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Jamie Shupe (Facebook)


Demand for legal 3rd gender designations surges in wake of landmark legal victories

By WITW Staff on December 16, 2016

Six months ago, retired army sergeant Jamie Shupe became the first legally non-binary U.S. citizen after an Oregon judge granted a petition to reclassify their gender. The landmark decision, according to attorney Toby Adams, head of the Intersex and Genderqueer Recognition Project (IGRP), was a shock — no-one, she said, thought “it was going to happen his year.” By September, Adams had helped an intersex client, Sara Kelly Keenan, successfully petition for a non-binary gender in Santa Cruz, California. Keenan and Shupe remain the only legally non-binary people in the nation — for now. But demand for third gender designations, according to Adams, is skyrocketing.

In the wake of Shupe and Keenan’s success, dozens of people from around the country began contacting Adam’s IGRP Facebook page in hope of being able to change their legal gender designation. Three San Francisco residents are currently awaiting a ruling to see whether they will be granted non-binary status, and Adams says she’s in the midst of filing even more.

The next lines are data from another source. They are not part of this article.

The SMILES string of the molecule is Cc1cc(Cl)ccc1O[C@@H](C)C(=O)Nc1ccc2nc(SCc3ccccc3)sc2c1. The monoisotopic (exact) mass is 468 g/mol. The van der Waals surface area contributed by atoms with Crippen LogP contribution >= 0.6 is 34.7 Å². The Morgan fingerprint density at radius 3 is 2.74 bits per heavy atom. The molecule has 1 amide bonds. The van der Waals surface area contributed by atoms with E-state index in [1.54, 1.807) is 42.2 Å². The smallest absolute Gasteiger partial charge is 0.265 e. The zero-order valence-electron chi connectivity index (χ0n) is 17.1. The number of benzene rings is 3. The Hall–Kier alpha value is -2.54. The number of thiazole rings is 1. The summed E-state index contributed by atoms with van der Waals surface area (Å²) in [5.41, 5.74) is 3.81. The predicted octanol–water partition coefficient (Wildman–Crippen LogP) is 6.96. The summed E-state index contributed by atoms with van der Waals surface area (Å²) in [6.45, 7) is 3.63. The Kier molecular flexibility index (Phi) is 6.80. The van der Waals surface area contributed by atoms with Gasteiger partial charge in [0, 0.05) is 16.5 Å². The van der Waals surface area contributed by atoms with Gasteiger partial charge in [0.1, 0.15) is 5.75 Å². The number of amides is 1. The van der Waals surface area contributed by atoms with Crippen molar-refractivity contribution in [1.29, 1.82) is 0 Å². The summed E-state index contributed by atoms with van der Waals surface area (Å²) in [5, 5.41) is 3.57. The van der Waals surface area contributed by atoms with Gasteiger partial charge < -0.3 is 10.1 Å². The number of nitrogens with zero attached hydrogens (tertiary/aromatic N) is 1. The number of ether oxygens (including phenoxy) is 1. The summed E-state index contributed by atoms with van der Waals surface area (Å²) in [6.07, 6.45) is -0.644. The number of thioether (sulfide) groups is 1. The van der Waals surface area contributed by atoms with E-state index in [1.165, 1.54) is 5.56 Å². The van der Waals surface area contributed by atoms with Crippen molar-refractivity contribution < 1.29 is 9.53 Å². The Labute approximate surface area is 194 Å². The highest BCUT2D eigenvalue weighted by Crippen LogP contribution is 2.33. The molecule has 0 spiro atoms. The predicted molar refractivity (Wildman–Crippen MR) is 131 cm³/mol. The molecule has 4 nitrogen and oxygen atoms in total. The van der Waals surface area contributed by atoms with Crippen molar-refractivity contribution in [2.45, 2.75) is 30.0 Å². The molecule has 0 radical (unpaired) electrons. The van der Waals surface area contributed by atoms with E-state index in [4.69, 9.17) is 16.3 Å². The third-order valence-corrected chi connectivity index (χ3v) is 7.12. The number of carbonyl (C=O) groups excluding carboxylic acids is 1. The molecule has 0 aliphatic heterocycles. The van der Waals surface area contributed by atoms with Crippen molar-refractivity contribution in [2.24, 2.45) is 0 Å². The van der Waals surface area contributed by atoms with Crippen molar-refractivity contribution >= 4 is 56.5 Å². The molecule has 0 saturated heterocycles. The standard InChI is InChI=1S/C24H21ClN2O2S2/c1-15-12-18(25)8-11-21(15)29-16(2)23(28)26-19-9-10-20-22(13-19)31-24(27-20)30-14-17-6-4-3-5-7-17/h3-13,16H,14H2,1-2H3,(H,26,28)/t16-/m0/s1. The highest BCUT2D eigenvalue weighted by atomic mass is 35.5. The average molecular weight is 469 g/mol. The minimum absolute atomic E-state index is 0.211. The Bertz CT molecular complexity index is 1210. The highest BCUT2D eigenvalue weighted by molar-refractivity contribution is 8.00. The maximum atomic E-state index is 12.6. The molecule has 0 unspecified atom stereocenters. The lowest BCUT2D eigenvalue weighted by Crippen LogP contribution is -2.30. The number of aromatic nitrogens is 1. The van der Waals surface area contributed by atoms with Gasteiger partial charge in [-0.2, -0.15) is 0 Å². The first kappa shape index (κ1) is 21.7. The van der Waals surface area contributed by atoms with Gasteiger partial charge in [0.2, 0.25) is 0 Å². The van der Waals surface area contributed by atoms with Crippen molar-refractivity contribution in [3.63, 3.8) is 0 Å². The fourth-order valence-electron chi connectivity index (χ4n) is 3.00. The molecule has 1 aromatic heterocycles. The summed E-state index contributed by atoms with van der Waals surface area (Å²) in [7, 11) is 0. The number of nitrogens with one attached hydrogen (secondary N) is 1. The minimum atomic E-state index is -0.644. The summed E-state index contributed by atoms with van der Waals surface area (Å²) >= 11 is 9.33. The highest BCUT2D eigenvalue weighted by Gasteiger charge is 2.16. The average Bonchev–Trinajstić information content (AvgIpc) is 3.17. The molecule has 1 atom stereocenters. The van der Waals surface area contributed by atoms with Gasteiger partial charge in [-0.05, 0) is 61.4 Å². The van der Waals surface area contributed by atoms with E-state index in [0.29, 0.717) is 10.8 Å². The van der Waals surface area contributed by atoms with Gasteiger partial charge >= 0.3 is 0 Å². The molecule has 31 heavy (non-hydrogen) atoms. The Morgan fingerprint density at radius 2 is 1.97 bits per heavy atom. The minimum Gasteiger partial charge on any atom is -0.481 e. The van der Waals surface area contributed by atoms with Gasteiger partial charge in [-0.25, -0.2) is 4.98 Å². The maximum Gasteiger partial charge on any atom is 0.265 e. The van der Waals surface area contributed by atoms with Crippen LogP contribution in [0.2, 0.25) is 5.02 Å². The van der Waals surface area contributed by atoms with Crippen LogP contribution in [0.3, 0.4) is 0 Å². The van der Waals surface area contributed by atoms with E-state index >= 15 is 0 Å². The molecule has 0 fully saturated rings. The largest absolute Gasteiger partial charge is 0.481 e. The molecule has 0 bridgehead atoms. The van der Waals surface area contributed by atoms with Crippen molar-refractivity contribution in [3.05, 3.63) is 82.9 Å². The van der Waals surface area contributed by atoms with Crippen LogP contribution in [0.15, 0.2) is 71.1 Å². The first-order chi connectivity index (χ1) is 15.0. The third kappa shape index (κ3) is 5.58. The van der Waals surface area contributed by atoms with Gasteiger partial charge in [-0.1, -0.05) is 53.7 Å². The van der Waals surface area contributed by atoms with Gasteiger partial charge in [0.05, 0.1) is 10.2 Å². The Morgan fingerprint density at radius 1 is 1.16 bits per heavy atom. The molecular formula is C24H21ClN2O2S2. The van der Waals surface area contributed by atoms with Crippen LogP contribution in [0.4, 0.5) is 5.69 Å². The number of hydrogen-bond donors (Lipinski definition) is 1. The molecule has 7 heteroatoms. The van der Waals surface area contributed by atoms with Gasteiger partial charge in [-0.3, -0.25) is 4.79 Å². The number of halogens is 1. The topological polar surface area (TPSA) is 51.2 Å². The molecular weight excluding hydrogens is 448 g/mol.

“The people who are contacting me, it’s very personal,” said Adams. “I hear a lot of, ‘I’m being recognized now, my entire life I’ve had to check these boxes that make me have to lie about how I really am.’ They really feel like they’re being heard and seen for their true selves … finally being respected.”

In November, Shupe went a step further and was granted a new birth certificate that read, “Sex: Unknown.” By December, Keenan too had been granted an updated birth certificate that read, “Intersex.” According to Keenan, even the California Department of Motor Vehicles is currently working toward being able to provide drivers with a third gender designation.

For Char Crawford, one of the petitioners awaiting a decision in San Francisco, these legal recognitions are a necessary part of helping non-binary individuals to be accepted by society. “Legal validation,” Crawford explained, “is an important step towards acknowledgement and acceptance in the society in which we live and work.”

Read the full story at NBC News.


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